Venezuela army base attacked by 'terrorists'

Saul Bowman
August 7, 2017

Two assailants were killed and eight captured on Sunday in an armed attack by "terrorists" on a Venezuelan military base, President Nicolas Maduro said on state television.

A prominent Venezuelan opposition leader has been returned to his home after spending several days jailed.

The socialist president of venezuela, Nicolas Maduro was a major blow to his opponents: just installed, the Constituent that he has endowed it with unlimited powers, has sacked an opponent of the toughest, the attorney general Luisa Ortega, the risk to aggravate further the tensions with the worldwide community.

Many fear the 545 members of the assembly - all allies of the President - will further clamp down on dissent and undermine freedoms in the struggling country.

What is the issue with the new assembly?

One analyst, Luis Salamanca, said the new assembly "is being born badly, but Maduro doesn't care".

Citing Control Ciudadano, our correspondent said: "What's odd about this man who speaks in the video, who says he's a captain in the army, is that he was wanted by the government in 2014, also for trying to organise some sort of insurrection". The United States and the European Union called the vote "illegal". On Saturday, the South American trade bloc Mercosur moved to suspend Venezuela for failing to follow democratic norms.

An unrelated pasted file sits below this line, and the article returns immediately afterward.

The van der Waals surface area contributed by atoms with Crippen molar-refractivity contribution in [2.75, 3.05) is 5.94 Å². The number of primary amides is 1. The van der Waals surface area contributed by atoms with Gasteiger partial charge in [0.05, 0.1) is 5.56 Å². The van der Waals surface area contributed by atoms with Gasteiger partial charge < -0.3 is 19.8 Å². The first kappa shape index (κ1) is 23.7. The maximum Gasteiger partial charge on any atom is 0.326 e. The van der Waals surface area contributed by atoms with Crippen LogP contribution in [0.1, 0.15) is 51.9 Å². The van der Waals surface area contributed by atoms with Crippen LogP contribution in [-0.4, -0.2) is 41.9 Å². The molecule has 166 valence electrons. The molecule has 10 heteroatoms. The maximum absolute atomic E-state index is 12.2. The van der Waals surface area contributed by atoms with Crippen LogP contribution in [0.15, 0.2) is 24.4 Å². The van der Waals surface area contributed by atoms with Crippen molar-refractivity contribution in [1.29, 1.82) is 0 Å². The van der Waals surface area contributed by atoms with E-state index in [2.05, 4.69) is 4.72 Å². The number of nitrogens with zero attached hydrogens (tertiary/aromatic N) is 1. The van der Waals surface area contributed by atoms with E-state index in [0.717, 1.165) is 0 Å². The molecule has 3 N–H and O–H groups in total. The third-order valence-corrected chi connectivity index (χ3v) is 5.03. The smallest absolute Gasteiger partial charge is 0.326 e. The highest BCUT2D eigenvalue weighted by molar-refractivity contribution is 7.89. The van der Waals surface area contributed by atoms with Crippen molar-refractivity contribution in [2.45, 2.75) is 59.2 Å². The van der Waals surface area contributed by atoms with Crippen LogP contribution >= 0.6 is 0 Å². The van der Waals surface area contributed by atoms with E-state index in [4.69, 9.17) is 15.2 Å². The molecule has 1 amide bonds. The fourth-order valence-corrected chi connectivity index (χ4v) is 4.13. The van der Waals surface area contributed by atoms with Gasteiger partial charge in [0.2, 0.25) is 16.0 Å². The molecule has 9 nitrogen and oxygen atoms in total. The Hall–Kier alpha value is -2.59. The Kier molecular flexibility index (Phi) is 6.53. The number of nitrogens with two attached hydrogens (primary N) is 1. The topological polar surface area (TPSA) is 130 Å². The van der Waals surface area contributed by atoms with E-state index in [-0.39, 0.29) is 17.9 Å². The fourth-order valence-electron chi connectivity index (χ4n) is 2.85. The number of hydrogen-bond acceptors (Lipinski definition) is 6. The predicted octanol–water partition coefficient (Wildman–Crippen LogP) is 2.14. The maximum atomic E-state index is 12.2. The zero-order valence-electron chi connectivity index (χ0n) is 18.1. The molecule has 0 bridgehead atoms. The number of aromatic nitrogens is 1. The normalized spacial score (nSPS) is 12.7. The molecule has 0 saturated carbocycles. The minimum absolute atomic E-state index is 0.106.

Maduro also wants the assembly to strip opposition lawmakers of their constitutional immunity from prosecution, saying their constant conspiring to oust him shouldn't be protected.

"The only thing it has left is brute force".

Camimpeg is at the heart of the "military-industrial engine", a Maduro idea for confronting what he sees as the "economic war" being waged by the opposition and sympathetic businesses to destabilize his government.

He later reportedly sought exile after a military tribunal ordered his arrest, appearing in an interview on CNN en Espanol to draw attention to dissatisfaction within the ranks over Venezuela's demise.

But Defense Minister Vladimir Padrino, the head of the armed forces, has said the military's loyalty was unshakable. Numerous demonstrators say they support the men who launched the attack.

After Sunday's attack in Valencia, Padrino tweeted that the assailants "couldn't do anything against" the army.

In the video a man identifying himself as Capt. Juan Caguaripano said that any unit refusing to go along with its call for rebellion would be declared a military target.

Calling the group the 41st Brigade, he announces a rebellion and demands the "immediate formation of a transitional government and free elections".

It was not known if he was the lieutenant referred to in the military statement.

"In the early morning hours, terrorist attackers entered the Paramacay Fort in Valencia.", Diosdado Cabello, a Socialist Party leader, said on his Twitter account.

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